November 15, 2011
Here is the first in what will be a monthly column by Wade Pfau on topics related to de-accumulation strategies and safe withdrawal rates.
The Fed’s aggressive monetary easing has many investors considering Treasury inflation-protected securities (TIPS) as a cornerstone of their retirement strategy. While TIPS’ unique ability to protect against CPI-based inflation is undeniable, many investors neglect to consider the risks they pose, particularly for those who have not yet reached retirement.
The U.S. began issuing TIPS in 1997. Backed by the full faith and credit of the U.S. government and assurances that inflation cannot eat away at their value, TIPS seemed to be a truly risk-free asset for U.S.-based investors. In 2003, Zvi Bodie and Michael J. Clowes published the book, Worry-Free Investing: A Safe Approach to Achieving Your Lifetime Financial Goals, in which they argued that typical retirement-oriented investors should rely primarily on TIPS for their retirement savings. Other financial assets should be included in the retirement portfolio only once one has enough savings (after accounting for any income expected from Social Security and other defined-benefit pensions) to cover their planned retirement expenditures without these riskier assets. In an interview in the February 2010 issue of Journal of Financial Planning, Bodie confirmed his continued endorsement of this strategy. He also indicated that his personal retirement portfolio is 100% in TIPS.
Let’s take a critical look at the safety of TIPS. To be clear, I do accept the arguments made by Bodie and others that it is fallacious to believe that stocks are less risky than bonds, even when held over long periods of time. And I don’t believe, as some do, that investing in TIPS is foolishly conservative in light of the historical risk premium provided by stocks. TIPS can play an important role in most retirement portfolios. But Bodie and Clowes’ strategy is not the no-brainer they make it out to be. Like other assets, TIPS have risks and do not eliminate the need for broad diversification.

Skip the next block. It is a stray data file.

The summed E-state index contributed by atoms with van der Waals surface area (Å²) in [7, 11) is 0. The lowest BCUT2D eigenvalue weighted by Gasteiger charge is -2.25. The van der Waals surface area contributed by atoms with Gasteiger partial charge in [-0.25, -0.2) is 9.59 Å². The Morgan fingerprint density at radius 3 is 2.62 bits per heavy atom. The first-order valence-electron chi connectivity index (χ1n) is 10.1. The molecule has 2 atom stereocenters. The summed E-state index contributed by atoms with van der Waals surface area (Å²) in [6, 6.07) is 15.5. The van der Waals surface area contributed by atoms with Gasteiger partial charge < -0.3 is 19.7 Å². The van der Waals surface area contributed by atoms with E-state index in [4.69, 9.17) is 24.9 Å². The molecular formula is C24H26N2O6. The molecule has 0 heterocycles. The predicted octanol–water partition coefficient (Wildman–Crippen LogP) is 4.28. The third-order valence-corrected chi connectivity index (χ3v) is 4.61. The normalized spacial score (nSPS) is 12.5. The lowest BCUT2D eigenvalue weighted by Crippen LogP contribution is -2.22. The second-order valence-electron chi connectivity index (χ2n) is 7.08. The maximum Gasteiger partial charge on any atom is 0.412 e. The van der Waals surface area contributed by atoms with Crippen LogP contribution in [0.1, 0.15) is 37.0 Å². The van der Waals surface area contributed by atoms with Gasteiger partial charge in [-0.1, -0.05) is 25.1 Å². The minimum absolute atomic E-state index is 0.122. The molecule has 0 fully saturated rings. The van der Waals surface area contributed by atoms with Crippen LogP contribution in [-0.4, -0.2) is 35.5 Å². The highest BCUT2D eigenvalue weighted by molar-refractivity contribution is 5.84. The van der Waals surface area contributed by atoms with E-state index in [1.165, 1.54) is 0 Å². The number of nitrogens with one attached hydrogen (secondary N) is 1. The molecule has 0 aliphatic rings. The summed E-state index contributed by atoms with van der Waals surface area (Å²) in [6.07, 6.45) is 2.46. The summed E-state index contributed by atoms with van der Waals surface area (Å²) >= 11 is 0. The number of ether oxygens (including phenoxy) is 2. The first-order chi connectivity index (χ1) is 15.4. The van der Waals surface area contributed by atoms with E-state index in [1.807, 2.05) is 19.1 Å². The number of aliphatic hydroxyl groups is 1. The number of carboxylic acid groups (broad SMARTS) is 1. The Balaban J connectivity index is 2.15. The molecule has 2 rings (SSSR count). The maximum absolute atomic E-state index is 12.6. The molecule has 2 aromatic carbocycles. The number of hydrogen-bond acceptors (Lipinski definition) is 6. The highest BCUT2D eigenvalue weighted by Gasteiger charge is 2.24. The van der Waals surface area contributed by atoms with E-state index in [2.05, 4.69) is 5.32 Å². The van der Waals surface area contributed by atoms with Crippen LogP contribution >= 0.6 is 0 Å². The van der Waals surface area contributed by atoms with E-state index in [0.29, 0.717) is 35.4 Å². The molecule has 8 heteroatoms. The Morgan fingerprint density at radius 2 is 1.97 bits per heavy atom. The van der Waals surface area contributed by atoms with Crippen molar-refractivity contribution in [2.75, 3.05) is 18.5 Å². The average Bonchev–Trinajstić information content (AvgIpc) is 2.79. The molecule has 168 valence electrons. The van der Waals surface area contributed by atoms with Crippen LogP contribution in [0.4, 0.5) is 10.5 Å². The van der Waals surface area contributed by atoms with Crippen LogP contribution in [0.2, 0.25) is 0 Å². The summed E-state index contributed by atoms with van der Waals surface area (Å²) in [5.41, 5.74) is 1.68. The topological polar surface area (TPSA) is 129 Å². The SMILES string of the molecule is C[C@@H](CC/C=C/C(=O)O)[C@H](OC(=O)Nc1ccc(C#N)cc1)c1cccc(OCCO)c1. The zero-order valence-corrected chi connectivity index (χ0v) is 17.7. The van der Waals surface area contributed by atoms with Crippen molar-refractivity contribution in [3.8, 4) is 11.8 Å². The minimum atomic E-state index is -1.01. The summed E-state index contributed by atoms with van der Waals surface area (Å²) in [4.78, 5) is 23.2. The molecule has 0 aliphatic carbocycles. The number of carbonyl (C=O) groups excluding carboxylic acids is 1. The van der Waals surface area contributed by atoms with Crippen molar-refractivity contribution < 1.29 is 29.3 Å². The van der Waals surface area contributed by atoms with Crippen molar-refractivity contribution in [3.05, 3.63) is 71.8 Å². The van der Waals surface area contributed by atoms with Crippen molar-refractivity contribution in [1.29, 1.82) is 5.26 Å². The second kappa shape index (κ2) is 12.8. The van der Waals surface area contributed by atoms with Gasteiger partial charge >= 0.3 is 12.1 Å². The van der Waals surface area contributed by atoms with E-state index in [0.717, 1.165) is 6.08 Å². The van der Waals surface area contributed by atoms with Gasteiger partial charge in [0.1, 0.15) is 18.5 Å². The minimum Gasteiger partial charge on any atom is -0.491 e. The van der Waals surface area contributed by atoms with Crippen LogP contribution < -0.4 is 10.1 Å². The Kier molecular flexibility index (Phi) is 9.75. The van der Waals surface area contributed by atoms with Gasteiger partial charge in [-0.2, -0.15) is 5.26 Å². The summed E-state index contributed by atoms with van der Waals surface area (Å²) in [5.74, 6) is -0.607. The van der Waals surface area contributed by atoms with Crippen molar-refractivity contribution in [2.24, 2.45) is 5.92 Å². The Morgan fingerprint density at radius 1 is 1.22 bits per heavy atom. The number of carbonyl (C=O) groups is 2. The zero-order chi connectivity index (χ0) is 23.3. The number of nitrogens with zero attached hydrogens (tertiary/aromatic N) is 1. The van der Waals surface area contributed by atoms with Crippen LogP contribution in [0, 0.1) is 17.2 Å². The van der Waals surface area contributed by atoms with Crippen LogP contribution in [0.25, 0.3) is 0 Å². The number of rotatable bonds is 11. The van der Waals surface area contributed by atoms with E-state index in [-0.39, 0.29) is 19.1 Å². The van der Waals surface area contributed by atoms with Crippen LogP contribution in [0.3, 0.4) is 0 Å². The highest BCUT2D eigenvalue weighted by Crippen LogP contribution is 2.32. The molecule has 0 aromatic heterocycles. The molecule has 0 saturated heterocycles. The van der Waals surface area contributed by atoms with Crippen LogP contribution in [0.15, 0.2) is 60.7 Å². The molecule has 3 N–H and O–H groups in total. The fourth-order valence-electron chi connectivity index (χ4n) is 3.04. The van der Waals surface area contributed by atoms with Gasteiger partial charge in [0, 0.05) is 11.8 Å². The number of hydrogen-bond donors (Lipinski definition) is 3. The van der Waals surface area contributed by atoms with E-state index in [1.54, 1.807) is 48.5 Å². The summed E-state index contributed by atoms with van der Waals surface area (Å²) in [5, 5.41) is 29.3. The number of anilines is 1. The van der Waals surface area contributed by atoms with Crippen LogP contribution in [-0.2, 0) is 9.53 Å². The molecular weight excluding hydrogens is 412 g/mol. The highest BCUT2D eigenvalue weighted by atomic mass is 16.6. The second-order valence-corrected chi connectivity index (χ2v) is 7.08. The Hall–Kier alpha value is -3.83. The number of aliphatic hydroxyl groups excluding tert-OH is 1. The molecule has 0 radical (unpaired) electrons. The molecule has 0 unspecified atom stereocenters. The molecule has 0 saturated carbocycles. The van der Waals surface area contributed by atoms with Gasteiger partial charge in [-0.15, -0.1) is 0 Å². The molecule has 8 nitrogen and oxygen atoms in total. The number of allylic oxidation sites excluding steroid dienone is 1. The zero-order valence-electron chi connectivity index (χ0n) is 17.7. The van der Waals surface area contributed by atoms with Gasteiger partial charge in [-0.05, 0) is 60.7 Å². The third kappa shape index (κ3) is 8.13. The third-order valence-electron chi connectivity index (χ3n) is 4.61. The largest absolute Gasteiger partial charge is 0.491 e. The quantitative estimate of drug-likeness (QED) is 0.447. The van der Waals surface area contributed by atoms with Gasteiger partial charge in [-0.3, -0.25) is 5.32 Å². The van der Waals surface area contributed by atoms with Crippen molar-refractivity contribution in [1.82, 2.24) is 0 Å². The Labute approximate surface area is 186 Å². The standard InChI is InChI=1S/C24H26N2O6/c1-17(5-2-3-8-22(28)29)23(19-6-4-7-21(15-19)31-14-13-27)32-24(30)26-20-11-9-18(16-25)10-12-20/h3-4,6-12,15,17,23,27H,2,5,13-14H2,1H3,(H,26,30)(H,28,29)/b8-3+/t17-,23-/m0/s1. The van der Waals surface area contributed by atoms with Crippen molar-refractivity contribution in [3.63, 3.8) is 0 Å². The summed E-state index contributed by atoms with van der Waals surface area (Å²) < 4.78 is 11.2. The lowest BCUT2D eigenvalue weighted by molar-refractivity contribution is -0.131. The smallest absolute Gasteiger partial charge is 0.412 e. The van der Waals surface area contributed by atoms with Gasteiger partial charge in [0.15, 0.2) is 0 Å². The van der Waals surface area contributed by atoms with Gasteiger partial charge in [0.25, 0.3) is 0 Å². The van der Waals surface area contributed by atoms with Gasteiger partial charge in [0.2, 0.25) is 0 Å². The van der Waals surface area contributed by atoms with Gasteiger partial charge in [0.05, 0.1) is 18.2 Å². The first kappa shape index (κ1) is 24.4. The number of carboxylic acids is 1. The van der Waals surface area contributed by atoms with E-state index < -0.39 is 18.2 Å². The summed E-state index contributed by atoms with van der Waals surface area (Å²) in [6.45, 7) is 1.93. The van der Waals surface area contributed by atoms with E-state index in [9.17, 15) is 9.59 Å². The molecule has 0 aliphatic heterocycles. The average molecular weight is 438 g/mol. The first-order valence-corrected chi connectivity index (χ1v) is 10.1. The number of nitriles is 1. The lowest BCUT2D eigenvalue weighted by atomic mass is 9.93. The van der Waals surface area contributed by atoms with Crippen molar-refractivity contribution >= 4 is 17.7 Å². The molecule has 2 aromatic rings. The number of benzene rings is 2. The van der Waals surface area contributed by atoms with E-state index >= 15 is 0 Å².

1. TIPS have greater default risk than nominal government bonds
The conventional wisdom is that U.S. government debt carries negligible default risk. Because the dollar is the world’s reserve currency, the government can easily issue bonds denominated in dollars. The U.S. can avoid default by 'printing money' as the Federal Reserve buys U.S. Treasury bonds from the open markets, paying for their purchases by crediting the sellers with newly created bank reserves. Yes, we learned this summer that Congressional gridlock with regard to raising the debt ceiling could lead to a technical default, and, yes, there is an active credit default market for U.S. government debt – but, for now, let’s set these issues aside.
The default risk for TIPS, however, is actually greater than the default risk for traditional Treasury bonds. This is because, all things considered, issuing TIPS has more in common with issuing foreign-currency bonds than issuing domestic-currency bonds. TIPS owners will not necessarily get a free pass should inflation pick up in the coming years. Printing money to pay interest and principal on government debts will trigger inflation, which in turn raises the nominal value of payments the government must make on TIPS. Just as a country that borrows in a foreign currency cannot print money to pay its debt – printing money will only trigger depreciation of their exchange rate and make their debt obligations harder to meet – the U.S. government will not be able to print money to escape its obligations to TIPS investors.
History is full cases in which countries have defaulted on their foreign currency-denominated debt. To avoid an embarrassing outright default, the federal government could redefine the inflation measure downward in order to reduce its debt obligations, in which case TIPS owners may not receive adjustments appropriate for the actual rising costs of living. This would be a significant source of worry for individuals who primarily rely on TIPS to finance their retirement.
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